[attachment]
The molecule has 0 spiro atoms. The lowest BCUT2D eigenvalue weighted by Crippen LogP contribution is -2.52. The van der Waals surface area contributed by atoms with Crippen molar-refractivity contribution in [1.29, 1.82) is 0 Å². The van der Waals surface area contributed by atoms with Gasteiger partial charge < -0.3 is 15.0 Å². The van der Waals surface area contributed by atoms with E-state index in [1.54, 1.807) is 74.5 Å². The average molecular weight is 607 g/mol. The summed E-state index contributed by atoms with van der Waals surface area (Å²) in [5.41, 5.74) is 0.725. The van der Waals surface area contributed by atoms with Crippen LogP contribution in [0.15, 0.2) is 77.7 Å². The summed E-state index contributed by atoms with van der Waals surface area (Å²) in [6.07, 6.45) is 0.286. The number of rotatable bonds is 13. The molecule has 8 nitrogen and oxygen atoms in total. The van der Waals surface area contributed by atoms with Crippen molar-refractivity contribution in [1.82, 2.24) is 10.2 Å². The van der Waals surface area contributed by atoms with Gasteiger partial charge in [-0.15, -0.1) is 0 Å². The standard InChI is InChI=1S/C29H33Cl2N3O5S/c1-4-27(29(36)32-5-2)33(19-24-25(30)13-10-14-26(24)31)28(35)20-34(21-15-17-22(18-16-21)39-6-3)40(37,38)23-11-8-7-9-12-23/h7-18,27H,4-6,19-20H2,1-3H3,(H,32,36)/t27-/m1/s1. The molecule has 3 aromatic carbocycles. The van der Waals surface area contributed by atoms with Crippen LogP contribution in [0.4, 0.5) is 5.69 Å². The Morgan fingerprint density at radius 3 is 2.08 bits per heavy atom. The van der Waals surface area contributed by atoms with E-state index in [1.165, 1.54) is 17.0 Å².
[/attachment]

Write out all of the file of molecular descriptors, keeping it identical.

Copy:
The molecule has 0 spiro atoms. The lowest BCUT2D eigenvalue weighted by Crippen LogP contribution is -2.52. The van der Waals surface area contributed by atoms with Crippen molar-refractivity contribution in [1.29, 1.82) is 0 Å². The van der Waals surface area contributed by atoms with Gasteiger partial charge < -0.3 is 15.0 Å². The van der Waals surface area contributed by atoms with E-state index in [1.54, 1.807) is 74.5 Å². The average molecular weight is 607 g/mol. The summed E-state index contributed by atoms with van der Waals surface area (Å²) in [5.41, 5.74) is 0.725. The van der Waals surface area contributed by atoms with Crippen LogP contribution in [0.15, 0.2) is 77.7 Å². The summed E-state index contributed by atoms with van der Waals surface area (Å²) in [6.07, 6.45) is 0.286. The number of rotatable bonds is 13. The molecule has 8 nitrogen and oxygen atoms in total. The van der Waals surface area contributed by atoms with Crippen molar-refractivity contribution in [1.82, 2.24) is 10.2 Å². The van der Waals surface area contributed by atoms with Gasteiger partial charge in [-0.15, -0.1) is 0 Å². The standard InChI is InChI=1S/C29H33Cl2N3O5S/c1-4-27(29(36)32-5-2)33(19-24-25(30)13-10-14-26(24)31)28(35)20-34(21-15-17-22(18-16-21)39-6-3)40(37,38)23-11-8-7-9-12-23/h7-18,27H,4-6,19-20H2,1-3H3,(H,32,36)/t27-/m1/s1. The molecule has 3 aromatic carbocycles. The van der Waals surface area contributed by atoms with Crippen LogP contribution in [0.4, 0.5) is 5.69 Å². The Morgan fingerprint density at radius 3 is 2.08 bits per heavy atom. The van der Waals surface area contributed by atoms with E-state index in [1.165, 1.54) is 17.0 Å².